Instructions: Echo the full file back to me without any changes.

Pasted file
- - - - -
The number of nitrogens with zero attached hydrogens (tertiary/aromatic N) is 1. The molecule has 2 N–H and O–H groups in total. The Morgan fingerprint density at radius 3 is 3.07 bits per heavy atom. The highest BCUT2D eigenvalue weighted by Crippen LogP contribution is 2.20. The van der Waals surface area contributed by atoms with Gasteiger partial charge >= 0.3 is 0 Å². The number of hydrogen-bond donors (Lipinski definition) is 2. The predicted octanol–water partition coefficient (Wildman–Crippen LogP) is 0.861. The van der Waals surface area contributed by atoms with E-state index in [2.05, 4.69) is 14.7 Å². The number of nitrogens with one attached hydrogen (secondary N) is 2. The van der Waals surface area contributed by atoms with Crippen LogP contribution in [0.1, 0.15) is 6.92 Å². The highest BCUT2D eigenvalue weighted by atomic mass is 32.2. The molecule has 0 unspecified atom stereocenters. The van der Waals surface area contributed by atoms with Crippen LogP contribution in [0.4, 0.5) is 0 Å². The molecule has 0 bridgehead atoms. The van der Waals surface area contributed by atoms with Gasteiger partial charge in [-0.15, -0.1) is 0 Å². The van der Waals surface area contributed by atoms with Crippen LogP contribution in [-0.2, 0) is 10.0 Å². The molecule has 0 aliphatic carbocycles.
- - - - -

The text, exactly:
The number of nitrogens with zero attached hydrogens (tertiary/aromatic N) is 1. The molecule has 2 N–H and O–H groups in total. The Morgan fingerprint density at radius 3 is 3.07 bits per heavy atom. The highest BCUT2D eigenvalue weighted by Crippen LogP contribution is 2.20. The van der Waals surface area contributed by atoms with Gasteiger partial charge >= 0.3 is 0 Å². The number of hydrogen-bond donors (Lipinski definition) is 2. The predicted octanol–water partition coefficient (Wildman–Crippen LogP) is 0.861. The van der Waals surface area contributed by atoms with E-state index in [2.05, 4.69) is 14.7 Å². The number of nitrogens with one attached hydrogen (secondary N) is 2. The van der Waals surface area contributed by atoms with Crippen LogP contribution in [0.1, 0.15) is 6.92 Å². The highest BCUT2D eigenvalue weighted by atomic mass is 32.2. The molecule has 0 unspecified atom stereocenters. The van der Waals surface area contributed by atoms with Crippen LogP contribution in [0.4, 0.5) is 0 Å². The molecule has 0 bridgehead atoms. The van der Waals surface area contributed by atoms with Gasteiger partial charge in [-0.15, -0.1) is 0 Å². The van der Waals surface area contributed by atoms with Crippen LogP contribution in [-0.2, 0) is 10.0 Å². The molecule has 0 aliphatic carbocycles.